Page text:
My second Mac moment came when using the text editor TextWrangler to work on ShelfCentered.com. Yesterday I had put my Mac on mute for some reason, and of course I forgot about it and was working away this evening. I was searching a document for occurrences of a word, and there were none. Now, usually this would produce the usual audible beep. But the developers of TextWrangler included a feature that automatically detected my Mac was on mute, and instead popped a message up on the screen that said “Not Found.” I didn’t even really notice how wonderful this was until a minute later, because I just received the information and proceeded accordingly. I managed to capture the message before it faded out:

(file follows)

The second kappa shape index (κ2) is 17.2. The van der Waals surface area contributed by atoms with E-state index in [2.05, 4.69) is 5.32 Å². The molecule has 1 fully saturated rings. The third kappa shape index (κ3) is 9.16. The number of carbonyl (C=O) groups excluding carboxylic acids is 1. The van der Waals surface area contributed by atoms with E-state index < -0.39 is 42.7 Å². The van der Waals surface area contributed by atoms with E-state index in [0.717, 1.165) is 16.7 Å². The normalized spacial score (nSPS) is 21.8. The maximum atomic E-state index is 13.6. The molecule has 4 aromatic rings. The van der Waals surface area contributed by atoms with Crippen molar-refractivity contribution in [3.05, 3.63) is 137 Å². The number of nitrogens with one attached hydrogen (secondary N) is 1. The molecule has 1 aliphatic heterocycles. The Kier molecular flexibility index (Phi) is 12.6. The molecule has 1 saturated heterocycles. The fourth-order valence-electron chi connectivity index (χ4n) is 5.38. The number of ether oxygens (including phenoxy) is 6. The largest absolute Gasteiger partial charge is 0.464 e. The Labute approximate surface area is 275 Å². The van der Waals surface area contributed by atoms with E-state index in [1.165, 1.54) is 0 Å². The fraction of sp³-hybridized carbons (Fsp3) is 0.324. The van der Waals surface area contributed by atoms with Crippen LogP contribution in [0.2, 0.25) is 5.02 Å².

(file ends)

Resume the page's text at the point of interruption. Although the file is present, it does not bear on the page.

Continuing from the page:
This example is a perfect illustration of how the Mac philosophy of excellent user interface design has historically also been reflected by Mac developers. Bare Bones (who make this text editor) has a long history on the Mac, and are well loved as a result. There is care and foresight reflected in this interface element. And it is not eye candy or useless feature bloat, either. When the volume is muted, how can the user be notified that the command has successfully been received, but there are no text matches? To ask the question is to seek more depth in your interface.